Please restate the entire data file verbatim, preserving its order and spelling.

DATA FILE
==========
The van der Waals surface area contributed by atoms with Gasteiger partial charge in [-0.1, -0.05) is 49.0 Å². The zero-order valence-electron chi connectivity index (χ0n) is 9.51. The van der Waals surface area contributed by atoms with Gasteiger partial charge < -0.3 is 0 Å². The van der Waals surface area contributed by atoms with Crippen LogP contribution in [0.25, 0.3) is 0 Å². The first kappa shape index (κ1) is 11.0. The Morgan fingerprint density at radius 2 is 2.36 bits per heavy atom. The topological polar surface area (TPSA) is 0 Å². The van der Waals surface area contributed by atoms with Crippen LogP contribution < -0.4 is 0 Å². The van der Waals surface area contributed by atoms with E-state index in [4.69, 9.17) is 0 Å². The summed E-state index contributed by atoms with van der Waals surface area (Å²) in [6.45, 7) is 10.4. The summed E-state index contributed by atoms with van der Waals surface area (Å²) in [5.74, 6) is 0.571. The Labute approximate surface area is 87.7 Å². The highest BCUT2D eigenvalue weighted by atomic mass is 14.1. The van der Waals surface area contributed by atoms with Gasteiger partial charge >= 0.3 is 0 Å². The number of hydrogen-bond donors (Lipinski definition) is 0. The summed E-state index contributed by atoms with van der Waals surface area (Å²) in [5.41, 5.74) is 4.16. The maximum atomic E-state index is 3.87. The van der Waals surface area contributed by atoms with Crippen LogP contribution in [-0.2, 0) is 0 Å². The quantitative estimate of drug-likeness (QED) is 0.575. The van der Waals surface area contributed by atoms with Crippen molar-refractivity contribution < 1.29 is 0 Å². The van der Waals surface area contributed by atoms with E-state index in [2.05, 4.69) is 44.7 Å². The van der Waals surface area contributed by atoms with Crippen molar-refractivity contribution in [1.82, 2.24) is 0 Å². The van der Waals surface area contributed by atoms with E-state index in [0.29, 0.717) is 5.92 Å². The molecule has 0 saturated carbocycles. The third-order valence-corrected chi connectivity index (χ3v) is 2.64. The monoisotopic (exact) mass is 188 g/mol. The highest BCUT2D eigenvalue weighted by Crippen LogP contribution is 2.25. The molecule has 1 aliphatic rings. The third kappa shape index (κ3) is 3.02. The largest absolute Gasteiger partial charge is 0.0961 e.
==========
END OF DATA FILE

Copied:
The van der Waals surface area contributed by atoms with Gasteiger partial charge in [-0.1, -0.05) is 49.0 Å². The zero-order valence-electron chi connectivity index (χ0n) is 9.51. The van der Waals surface area contributed by atoms with Gasteiger partial charge < -0.3 is 0 Å². The van der Waals surface area contributed by atoms with Crippen LogP contribution in [0.25, 0.3) is 0 Å². The first kappa shape index (κ1) is 11.0. The Morgan fingerprint density at radius 2 is 2.36 bits per heavy atom. The topological polar surface area (TPSA) is 0 Å². The van der Waals surface area contributed by atoms with Crippen LogP contribution < -0.4 is 0 Å². The van der Waals surface area contributed by atoms with E-state index in [4.69, 9.17) is 0 Å². The summed E-state index contributed by atoms with van der Waals surface area (Å²) in [6.45, 7) is 10.4. The summed E-state index contributed by atoms with van der Waals surface area (Å²) in [5.74, 6) is 0.571. The Labute approximate surface area is 87.7 Å². The highest BCUT2D eigenvalue weighted by atomic mass is 14.1. The van der Waals surface area contributed by atoms with Gasteiger partial charge >= 0.3 is 0 Å². The number of hydrogen-bond donors (Lipinski definition) is 0. The summed E-state index contributed by atoms with van der Waals surface area (Å²) in [5.41, 5.74) is 4.16. The maximum atomic E-state index is 3.87. The van der Waals surface area contributed by atoms with Crippen LogP contribution in [-0.2, 0) is 0 Å². The quantitative estimate of drug-likeness (QED) is 0.575. The van der Waals surface area contributed by atoms with Crippen molar-refractivity contribution < 1.29 is 0 Å². The van der Waals surface area contributed by atoms with E-state index in [2.05, 4.69) is 44.7 Å². The van der Waals surface area contributed by atoms with Crippen molar-refractivity contribution in [1.82, 2.24) is 0 Å². The van der Waals surface area contributed by atoms with E-state index in [0.29, 0.717) is 5.92 Å². The molecule has 0 saturated carbocycles. The third-order valence-corrected chi connectivity index (χ3v) is 2.64. The monoisotopic (exact) mass is 188 g/mol. The highest BCUT2D eigenvalue weighted by Crippen LogP contribution is 2.25. The molecule has 1 aliphatic rings. The third kappa shape index (κ3) is 3.02. The largest absolute Gasteiger partial charge is 0.0961 e.